God Love Ya Soupy !!
Back in the fifties and early sixties, there wasn't too much on tv. Lunch with Soupy was a highlight of my day. I loved that man and his cornball sense of humor. Those are very fond memories. I still love the cornball stuff. My husband and I were watching some clips of his stuff and it is still very funny.
I had my mom make me a very large polka-dot bow tie and wore it to school. At the local sweet shop where Mrs Melia made us chocolate egg creams (served in paper liners inside aluminum holders) and disctintly-smelling hamburgers for lunch, I got a paper plate full of wipped cream in the face.
Great times; great comic. RIL, Soupy: Rest in Laughter...
I had the chance about 15 years ago to be involved with a fundraiser that Soupy Sales was a part of. What a great guy, I was just representing a local radio station and he and I chatted for quite a while about everything and anything. One of the nicest people I have ever met!! One of those people who made time for others without hesitation. He'll be missed!!!
"It was the best of times, it was the worst of times" . . .
The late 1950's through the mid 1960's were a different time in America and the world. No children, we did not have PC's, cell phones, PSP's or Spiderman 3D (and we had to learn how to "duck and cover" if the Russians dropped the bomb) but we did have a sense of time, of place, a reason to be proud that we were living in the "greatest country in the world" and we could enjoy the family sport of gathering around the B/W console television with our parents to watch Walter Cronkite, Ed Sullivan or Bonanza. As children we could show our independence while watching (and learning) from Captain Kangaroo (Sheriff John's Lunch Brigade in LA) and Soupy Sales. It did not matter that much of "Soup's humor was more fitted for the Catskills then the pre-school; we laughed at the antics of White Fang and cheered as cream pies flew across the set (and then watched the Three Stooges do the same in old films) and silly characters came and departed. The era ended long ago but the memories of it are wonderful things to behold and I am sad that there is no context from which I can explain to my own 5 year old daughter the joy of silliness and mirth that emanated from a 21" wooden box as I sat on the floor in our living room in 1960.
Ref: –the comment by Joe McPartlin October 23rd, 2009 2:58 pm ET
"Be true to your teeth and they won't be false to you."
This caught my eye. I had copied this very same phrase, word for word, about that same time period, out of a Robert Orben joke book, patter written for stand up comedians and magicians. I was drawing my own comic book at the time, at about age 16, and I cartoon illustrated that exact phrase as part of a Mad Magazine style advertisement in my hand drawn comic book. Other phrases were such as : "Do you have teeth like the ten commandments? –All broken?" and "Be true to your teeth, and they will never be false to you." –dc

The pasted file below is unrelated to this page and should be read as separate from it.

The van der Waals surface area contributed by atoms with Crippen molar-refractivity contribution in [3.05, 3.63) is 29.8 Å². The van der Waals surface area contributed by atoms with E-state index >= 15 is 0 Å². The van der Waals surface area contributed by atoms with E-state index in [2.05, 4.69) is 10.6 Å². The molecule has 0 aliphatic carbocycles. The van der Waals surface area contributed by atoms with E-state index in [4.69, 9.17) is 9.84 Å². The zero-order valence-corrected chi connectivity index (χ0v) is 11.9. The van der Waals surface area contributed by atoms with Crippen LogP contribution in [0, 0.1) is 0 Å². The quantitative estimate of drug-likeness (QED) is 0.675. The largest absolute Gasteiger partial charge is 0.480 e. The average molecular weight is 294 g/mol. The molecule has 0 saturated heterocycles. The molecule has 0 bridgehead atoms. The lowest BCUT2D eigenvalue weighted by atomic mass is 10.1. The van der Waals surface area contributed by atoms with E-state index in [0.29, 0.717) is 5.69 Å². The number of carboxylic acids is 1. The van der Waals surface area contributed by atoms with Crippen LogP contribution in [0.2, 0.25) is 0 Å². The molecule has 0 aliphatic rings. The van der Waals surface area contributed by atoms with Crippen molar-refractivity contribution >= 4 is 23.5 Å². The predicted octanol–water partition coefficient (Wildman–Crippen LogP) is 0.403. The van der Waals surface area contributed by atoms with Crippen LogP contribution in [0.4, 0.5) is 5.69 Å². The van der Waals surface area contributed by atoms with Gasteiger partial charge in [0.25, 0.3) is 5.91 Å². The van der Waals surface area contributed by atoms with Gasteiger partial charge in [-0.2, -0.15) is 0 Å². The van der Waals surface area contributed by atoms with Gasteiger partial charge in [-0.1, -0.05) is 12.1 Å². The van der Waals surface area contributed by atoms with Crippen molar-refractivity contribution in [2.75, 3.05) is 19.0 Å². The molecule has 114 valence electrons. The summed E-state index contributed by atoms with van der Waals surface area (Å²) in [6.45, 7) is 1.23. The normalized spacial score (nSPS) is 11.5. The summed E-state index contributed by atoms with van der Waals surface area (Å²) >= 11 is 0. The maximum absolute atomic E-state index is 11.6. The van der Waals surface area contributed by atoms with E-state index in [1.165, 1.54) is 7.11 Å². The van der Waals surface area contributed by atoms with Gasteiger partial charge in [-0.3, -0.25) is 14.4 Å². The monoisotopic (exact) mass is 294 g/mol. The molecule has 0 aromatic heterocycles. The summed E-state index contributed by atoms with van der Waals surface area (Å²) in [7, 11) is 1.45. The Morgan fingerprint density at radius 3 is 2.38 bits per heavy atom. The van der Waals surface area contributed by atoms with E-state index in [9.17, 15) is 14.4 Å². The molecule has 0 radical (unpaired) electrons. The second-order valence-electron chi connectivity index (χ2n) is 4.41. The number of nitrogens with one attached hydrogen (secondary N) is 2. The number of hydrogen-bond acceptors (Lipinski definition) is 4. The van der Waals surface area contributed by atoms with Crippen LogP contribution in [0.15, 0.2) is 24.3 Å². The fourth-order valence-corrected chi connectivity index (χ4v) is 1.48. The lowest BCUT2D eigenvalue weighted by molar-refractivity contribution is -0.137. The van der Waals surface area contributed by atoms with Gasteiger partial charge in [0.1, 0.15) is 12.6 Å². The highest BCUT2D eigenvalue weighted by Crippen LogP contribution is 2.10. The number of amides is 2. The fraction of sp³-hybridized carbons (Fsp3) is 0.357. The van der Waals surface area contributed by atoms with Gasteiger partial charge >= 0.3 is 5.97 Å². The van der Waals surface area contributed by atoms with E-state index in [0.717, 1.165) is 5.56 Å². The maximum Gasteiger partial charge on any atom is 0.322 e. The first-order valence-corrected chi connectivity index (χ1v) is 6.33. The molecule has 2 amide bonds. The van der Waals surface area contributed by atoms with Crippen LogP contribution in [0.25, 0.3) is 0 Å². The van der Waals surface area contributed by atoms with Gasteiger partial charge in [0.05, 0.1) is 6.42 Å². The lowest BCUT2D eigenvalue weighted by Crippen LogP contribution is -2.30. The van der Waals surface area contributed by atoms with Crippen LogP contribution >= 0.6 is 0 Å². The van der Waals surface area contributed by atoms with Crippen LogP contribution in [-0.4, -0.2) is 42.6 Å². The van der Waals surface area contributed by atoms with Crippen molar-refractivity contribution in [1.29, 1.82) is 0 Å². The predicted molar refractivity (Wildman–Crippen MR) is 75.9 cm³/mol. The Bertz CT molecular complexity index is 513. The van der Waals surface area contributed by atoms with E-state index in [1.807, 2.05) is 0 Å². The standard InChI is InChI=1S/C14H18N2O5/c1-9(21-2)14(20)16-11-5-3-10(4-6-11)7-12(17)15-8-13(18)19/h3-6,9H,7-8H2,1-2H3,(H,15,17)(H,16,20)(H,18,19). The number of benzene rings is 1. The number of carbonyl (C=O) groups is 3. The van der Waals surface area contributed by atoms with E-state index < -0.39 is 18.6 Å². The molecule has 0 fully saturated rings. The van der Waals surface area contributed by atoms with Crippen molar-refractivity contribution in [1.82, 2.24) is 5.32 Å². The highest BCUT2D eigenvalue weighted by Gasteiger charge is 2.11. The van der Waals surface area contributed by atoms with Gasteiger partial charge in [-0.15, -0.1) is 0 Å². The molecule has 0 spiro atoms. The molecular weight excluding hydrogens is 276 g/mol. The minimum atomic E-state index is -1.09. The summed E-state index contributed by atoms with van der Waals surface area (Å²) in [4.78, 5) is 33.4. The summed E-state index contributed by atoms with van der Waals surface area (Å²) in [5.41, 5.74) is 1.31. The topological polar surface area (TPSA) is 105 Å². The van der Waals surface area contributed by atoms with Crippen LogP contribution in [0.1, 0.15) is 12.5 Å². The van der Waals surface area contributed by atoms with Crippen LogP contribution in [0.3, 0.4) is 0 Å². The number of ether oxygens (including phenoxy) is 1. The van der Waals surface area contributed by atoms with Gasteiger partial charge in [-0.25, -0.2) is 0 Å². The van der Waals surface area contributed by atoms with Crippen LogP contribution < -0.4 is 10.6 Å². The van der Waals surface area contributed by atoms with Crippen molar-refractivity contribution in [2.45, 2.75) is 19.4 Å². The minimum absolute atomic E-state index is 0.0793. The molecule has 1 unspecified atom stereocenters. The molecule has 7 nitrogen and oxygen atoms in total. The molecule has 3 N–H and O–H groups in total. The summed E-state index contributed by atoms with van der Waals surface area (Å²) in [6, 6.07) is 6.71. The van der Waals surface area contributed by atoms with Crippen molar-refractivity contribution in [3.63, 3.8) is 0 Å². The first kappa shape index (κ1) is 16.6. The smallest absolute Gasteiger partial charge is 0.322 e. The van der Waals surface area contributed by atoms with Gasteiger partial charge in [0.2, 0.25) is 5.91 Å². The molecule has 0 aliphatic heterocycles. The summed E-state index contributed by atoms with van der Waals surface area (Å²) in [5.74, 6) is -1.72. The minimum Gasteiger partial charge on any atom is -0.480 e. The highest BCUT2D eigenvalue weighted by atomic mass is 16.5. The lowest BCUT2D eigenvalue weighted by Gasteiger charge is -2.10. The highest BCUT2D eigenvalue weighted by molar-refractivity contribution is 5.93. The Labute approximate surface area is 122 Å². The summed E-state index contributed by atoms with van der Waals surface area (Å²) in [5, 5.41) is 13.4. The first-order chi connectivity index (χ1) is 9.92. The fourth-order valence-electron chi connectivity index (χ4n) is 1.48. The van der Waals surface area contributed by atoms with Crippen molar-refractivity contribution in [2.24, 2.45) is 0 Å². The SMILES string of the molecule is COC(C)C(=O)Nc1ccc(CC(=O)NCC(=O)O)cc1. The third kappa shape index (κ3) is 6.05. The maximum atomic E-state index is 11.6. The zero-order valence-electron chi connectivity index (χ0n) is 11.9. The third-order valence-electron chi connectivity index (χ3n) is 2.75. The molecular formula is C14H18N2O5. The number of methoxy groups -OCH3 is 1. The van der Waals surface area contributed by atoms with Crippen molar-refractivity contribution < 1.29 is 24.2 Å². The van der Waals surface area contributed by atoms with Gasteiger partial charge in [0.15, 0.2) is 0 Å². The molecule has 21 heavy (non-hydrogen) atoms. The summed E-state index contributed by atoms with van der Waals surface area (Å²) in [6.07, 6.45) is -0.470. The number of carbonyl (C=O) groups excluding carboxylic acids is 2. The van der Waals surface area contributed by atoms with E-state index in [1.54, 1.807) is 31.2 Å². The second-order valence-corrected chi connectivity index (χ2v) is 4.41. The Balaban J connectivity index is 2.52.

I loved Soupy Sales from the first time I watched him on TV. My Mother thought he was racey but laughed all the same. He was, no is part of America's Family. God Bless And Keep You Soupy. What a great man.
I remember watching Soupy Sales on Channel 5, WNEW here in NY...great show, lots of laughs. Thanks, Soupy!
I started watching Soupy in the early 60s when he had his show on ABC. Not that I understood a lot of the jokes, but he was a funny looking guy and made me laugh. Then, in 1964, he began his local show on WNEW in NYC. Then I got more of the jokes as I wa a little older, 7 I believe. My parents did not really approve of his show because they thought he was dirty, but I thought he was great.
Never saw the episode that got him in trouble, but I was so unhappy for the time he was not on the air. I remember writing to him, telling him that I hoped he would come back on soon. I got a handwritten postcard. Don't know if he actually wrote it, but it was a nice gesture regardless.
I had Soupy trading cards, Soupy albums, the special Archie Comics edition featuring him, I just loved him to pieces. One Halloween, I even went trick or treating dressed as him. As an adult, I have tried to get as much on video as I can find. I am hoping that now more of his TV work will find its way to the open market, there is so precious little.
During the time he was on NBC radio, I used to call in frequently to his show. Occasionally, if I called between airchecks, I would talk to him about different things. He was a very warm person and even off the air, he was a very funny guy. I was very sad to learn of his passing. It is raining here in Syracuse, NY where I now live. The skies are crying, but I am sure Heaven is roaring with laughter tonight. Good bye, Soupy. You particular kind of sunshine will always stay with me.
Philadelphia, too! The shuffle, the mouse, laughing sometimes bewildered in amazement at his antics that were like nothing else on TV for us kids. I'm talkin' late 50s. Yeah, Soupy! Thank you for your wild, funny and loving self touching into our lives.
My brother called me in Calif. from New York to tell me of Soupy's
passing. He is still such a part of our personalities. Whenever
I encounter someone who drives me crazy , I tap my finger tips
together and in a high pitched voice yell " Kill..Kill" ( like
Philo Kvetch ). Just the sound of White Fang's voice (done by one
of the greatest sidekicks ever..Frank Nastasi) can still reduce me to